Nathan and Wilson make the "argument" that the charismatic and evangelical expressions of faith can in fact co-exist peacefully in the life of the believer. I don't disagree. The part that I was able to read was Nathan describing his faith journey through both the charismatic and evangelical worlds to reach a place where both have room in his life as a believer. I really enjoyed reading that part and saw similarities in my own journey of faith. Maybe someday I will pick it back up.
Unbroken: A World War II Story of Survival, Resilience, and Redemption by Laura Hillenbrand
Audiobook Narrated by Edward Herrmann
I realize that I am in the minority when it comes to this book. But I was SO bored. I got to chapter 9 and was finding reasons to pause it (I was listereading it) and do anything else. I couldn't even get to the part of the book that another friend did before she abandoned it also. She abandoned it for much different reasons than I did. This is a rare case where the movie engaged me more than the book. Not that Louis Zamperini's story is boring...at all. But Hillenbrand's telling of it clearly isn't my cup of tea.
The Mirror Cracked From Side To Side (Miss Marple #9) by Agatha Christie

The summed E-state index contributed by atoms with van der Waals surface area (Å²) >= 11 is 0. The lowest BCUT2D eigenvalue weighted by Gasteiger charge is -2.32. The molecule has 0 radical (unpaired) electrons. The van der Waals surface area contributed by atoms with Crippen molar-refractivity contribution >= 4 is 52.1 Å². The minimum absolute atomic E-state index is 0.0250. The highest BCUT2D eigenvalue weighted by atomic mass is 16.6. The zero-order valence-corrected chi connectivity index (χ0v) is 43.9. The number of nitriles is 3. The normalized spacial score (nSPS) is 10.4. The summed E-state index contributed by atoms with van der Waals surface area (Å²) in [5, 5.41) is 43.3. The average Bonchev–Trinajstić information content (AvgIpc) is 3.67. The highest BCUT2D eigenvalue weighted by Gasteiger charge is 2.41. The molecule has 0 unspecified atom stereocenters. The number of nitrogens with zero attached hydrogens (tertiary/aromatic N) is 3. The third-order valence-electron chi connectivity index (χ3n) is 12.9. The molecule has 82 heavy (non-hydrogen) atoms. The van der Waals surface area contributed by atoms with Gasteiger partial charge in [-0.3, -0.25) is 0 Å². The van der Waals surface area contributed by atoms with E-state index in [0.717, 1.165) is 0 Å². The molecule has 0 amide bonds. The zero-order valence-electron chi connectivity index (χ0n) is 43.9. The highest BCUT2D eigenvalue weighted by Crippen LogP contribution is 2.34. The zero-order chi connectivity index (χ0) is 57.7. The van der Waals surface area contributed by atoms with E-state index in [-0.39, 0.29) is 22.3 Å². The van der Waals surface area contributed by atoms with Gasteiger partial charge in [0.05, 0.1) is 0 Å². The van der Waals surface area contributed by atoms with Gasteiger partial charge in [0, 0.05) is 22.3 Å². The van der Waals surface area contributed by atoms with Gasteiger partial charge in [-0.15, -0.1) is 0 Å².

Audiobook Narrated by Emilia Fox
I love Agatha Christie. And there a just a handful of her titles I haven't yet read. This was one of them. And I decided to listeread it, although I am pretty sure I will read it in print at some point.
As I started listereading this title I realized I had seen a screen version - quite a long time ago. Parts of it seemed familiar to me so I really enjoyed listereading it.
"The mirror crack'd from side to side; 'The curse is come upon me,' cried The Lady of Shalott." American film star Marina Gregg has settled down in St. Mary Meade, home to Miss Jane Marple. At a welcoming fete, one of Ms. Gregg's enthusiastic British fans falls down dead - a victim of poison. Miss Marple wasn't in attendance but that doesn't mean she can't figure out what happened and whodunnit.
In This Mountain (Mitford Years #7) by Jan Karon
Audiobook Narrated by John McDonough
Retirement is proving tougher to enjoy than Father Tim thought. He's kind of bored, feeling at loose ends, not sure what direction he should head. In this installment of the Mitford Series the reader gets to know more of the residents of the town and travel through the valley with Father Tim.
*So my library system doesn't carry any audiobook versions of the series past this one. I'm SO disappointed! I'm looking into other options but this might be the end of my free listereading of the Mitford Series. I could get it on Audible but I'm reluctant to pay for listening to books - $14.95 (or more) a month seems a bit too much for this unemployed chick.*